It’s for this reason that it would be great if Apple followed in Brave’s footsteps and added built-in Tor support to their private browsing mode in Safari. It would then provide the protection most users of Safari’s private browsing windows think they are already getting.
Third, like all browsers, Safari lets you quickly clear your internet history so other users of your computer can’t see where you’ve been browsing. But bafflingly, when you clear your history on Safari on the Mac, Safari does not wipe the searches you’ve performed in the address bar. Because of this, anyone with access to your computer can see your recent searches even if you’ve cleared your Safari history (hint: You’ve got to clear the searches manually). This is a major privacy oversight and one that should be corrected right away.
I’ve written about this before, as have others, but it’s worth repeating until it’s addressed. The biggest privacy flaw on iPhones and Macs–and also Windows PCs and Android phones–comes from the Contacts and Address Book apps on those platforms.
Most contacts apps–including the ones in MacOS and iOS–allow you to store not only names, addresses, emails, phone numbers, and birth dates of your contacts, but also notes. Unfortunately, many people store sensitive and personal information about their contacts there. Parents might store a child’s Social Security number, for example, on the contact card for that kid.
Unfortunately, information written in these notes fields is stored in plain text, meaning anyone who gets access to your contacts can read the notes–whether they get access to your contact with or without your approval. And the problem is, many people grant apps on MacOS and iOS access to their contacts without thinking. When we grant an app access to our contacts, that app gets everything from the contact card–notes included.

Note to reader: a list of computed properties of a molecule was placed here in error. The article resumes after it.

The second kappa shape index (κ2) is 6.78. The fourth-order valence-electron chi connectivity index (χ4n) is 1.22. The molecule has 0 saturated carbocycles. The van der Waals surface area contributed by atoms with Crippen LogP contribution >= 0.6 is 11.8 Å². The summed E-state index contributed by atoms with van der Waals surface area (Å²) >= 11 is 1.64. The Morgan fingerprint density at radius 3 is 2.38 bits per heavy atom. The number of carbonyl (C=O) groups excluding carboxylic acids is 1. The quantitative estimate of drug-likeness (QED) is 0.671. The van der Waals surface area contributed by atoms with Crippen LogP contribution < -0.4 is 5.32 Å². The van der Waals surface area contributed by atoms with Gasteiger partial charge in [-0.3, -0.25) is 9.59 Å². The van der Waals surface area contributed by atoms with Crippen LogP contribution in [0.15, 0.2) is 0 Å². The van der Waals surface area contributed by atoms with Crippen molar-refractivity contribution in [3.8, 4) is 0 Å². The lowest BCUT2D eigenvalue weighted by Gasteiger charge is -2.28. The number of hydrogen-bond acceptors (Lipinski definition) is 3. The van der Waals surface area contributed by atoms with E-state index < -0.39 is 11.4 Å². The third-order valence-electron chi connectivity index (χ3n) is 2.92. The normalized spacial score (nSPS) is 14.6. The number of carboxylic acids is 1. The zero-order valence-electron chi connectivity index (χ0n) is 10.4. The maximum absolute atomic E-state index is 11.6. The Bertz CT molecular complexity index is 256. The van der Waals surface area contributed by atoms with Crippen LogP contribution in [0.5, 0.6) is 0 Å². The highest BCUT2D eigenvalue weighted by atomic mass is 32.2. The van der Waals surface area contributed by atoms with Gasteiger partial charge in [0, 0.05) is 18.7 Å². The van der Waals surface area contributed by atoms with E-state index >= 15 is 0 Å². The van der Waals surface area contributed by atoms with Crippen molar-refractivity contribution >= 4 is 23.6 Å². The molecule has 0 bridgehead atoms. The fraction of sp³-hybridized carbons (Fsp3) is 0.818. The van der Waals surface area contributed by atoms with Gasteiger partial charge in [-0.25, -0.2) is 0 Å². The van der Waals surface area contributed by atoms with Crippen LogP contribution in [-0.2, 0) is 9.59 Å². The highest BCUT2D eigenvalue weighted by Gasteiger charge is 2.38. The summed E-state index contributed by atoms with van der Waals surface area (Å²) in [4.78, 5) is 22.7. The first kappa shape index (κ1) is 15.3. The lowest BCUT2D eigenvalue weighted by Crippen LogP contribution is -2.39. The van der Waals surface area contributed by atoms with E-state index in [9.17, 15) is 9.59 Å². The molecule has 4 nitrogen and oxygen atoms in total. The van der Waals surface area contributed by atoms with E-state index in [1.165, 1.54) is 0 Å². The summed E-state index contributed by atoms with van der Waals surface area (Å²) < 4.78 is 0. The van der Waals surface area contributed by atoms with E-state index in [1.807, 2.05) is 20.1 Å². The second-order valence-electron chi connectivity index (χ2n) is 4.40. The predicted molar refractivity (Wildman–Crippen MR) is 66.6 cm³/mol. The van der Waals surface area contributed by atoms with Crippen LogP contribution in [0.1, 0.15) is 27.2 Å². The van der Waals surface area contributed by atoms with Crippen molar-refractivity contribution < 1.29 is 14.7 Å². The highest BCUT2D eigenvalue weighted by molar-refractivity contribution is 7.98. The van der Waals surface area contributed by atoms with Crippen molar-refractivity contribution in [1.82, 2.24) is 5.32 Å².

Apple needs to shut this down. Ideally, the company could choose to give users a choice of what contact information they want to make available to an app when they grant that app access to their contacts. Apple could create two categories, for example. “Basic” would give just the contact’s name, main phone number, and primary email address to the app, while “Advanced” would include the contact’s physical addresses, other phone numbers, and email addresses.
Apple could approach this several different ways. But whatever it does, no contact’s notes should be accessible by apps.
Mac bug bounty program
Apple has had an iOS bug bounty program since 2016. This program pays individuals who find bugs–including security flaws–in the iPhone’s operating system and reports those bugs to Apple. It’s a win-win for everyone: People who find security flaws get paid for their work, and Apple can patch the flaw and increase the security of iOS for all users.
However–and rather bafflingly–Apple only offers a bug bounty program for iOS. Apple offers no incentive to developers or researchers to come forward with bugs or security holes they find in macOS. The people who find macOS vulnerabilities can always report them to Apple, of course, Apple just won’t pay them a reward like it does for people who find iOS vulnerabilities.
This issue came to the forefront earlier this year when a German freelance bug hunter, Linus Henze, found a major vulnerability in MacOS’s keychain–the app that stores a user’s passwords, like those for banking and social media websites. The flaw Henze found could allow malware to steal these passwords.
That’s a pretty major vulnerability, right? But Henze refused to reveal details of the flaw to Apple, specifically because the company didn’t offer a MacOS bug bounty program. Henze eventually relented and told Apple how to find the exploit, but Apple still didn’t offer him any compensation, according to a tweet of his.
I’ve decided to submit my keychain exploit to @Apple, even though they did not react, as it is very critical and because the security of macOS users is important to me. I’ve sent them the full details including a patch. For free of course.
— Linus Henze (@LinusHenze) February 28, 2019
A company that prides itself on privacy–and rightly so in most cases–shouldn’t cheap out by offering bug bounties for only its most lucrative operating system and devices. Instead, it should show developers that they will be rewarded for vulnerabilities they find in any software Apple makes. Doing so could only increase security for the rest of us.